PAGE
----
Mathematics Stack Exchange is a question and answer site for people studying math at any level and professionals in related fields. It's 100% free, no registration required.

Sign up
Here's how it works:
  1. Anybody can ask a question
  2. Anybody can answer
  3. The best answers are voted up and rise to the top

Let $A_{n\times n}$ be Hermitian with eigenvalues $\lambda_1 > \lambda_2 > \ldots > \lambda_r=0$ and multiplicities $q_1,...,qr$. Can $A$ be diagonalized? Is the matrix of eigenvalues

$$L_{n\times n}=\text{diag}(\lambda_1,\ldots,\lambda_1,\lambda_2,\ldots,\lambda_{r-1},\lambda_r,\ldots,\lambda_r)$$

a similar matrix to $A$?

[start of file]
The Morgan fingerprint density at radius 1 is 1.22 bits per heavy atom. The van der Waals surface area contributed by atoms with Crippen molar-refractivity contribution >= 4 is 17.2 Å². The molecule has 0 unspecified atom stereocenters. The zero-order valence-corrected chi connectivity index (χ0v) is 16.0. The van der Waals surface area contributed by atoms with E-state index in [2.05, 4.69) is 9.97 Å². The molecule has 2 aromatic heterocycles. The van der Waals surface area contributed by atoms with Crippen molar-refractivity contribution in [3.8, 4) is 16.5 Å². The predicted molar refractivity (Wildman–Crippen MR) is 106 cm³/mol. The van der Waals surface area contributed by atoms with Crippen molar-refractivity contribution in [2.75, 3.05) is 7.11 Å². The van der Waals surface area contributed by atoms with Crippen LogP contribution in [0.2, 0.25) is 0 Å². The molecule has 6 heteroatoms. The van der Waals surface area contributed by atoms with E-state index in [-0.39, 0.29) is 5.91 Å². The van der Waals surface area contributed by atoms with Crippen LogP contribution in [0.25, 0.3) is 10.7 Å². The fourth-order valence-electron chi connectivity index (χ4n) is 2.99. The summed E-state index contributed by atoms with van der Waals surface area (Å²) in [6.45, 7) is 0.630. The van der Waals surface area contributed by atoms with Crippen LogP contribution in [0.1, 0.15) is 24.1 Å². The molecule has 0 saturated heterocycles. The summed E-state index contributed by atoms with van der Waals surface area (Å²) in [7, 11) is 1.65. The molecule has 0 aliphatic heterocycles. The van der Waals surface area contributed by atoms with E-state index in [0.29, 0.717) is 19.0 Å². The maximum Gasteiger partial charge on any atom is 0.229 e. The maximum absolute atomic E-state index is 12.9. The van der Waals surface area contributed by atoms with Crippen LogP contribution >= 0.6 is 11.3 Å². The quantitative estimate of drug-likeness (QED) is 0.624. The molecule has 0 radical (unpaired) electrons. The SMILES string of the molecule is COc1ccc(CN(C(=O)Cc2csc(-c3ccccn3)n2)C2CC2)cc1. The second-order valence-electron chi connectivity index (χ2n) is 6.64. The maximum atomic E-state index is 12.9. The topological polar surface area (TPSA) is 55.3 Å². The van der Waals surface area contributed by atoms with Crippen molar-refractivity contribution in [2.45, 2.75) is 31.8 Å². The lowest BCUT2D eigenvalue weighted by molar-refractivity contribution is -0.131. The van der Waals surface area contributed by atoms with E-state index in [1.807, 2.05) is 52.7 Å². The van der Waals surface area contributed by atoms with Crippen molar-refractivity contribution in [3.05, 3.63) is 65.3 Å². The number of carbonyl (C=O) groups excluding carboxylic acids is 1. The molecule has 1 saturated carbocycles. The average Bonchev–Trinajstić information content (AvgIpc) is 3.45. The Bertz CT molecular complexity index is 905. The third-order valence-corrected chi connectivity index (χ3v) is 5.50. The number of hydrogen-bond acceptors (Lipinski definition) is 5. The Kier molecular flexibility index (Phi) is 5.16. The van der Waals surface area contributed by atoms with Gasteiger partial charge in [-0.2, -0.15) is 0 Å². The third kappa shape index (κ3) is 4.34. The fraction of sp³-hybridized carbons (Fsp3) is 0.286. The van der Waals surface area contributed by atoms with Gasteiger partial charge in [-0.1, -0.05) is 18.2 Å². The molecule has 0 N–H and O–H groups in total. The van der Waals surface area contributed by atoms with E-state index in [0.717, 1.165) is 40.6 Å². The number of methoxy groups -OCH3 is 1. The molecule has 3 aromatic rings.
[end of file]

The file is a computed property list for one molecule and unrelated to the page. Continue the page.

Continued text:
share|cite|improve this question
up vote 4 down vote accepted

Every Hermitian matrix is diagonalizable by the spectral theorem, with its eigenvalues along the diagonal, so the answer to both of your questions is `yes'.

share|cite|improve this answer

As you can argue by Spectral Theorem, hermitian matrices are always diagonalizable. Thus the diagonalized matrix has exactly eigenvalues along the diagonal.

share|cite|improve this answer

Your Answer


By posting your answer, you agree to the privacy policy and terms of service.

Not the answer you're looking for? Browse other questions tagged or ask your own question.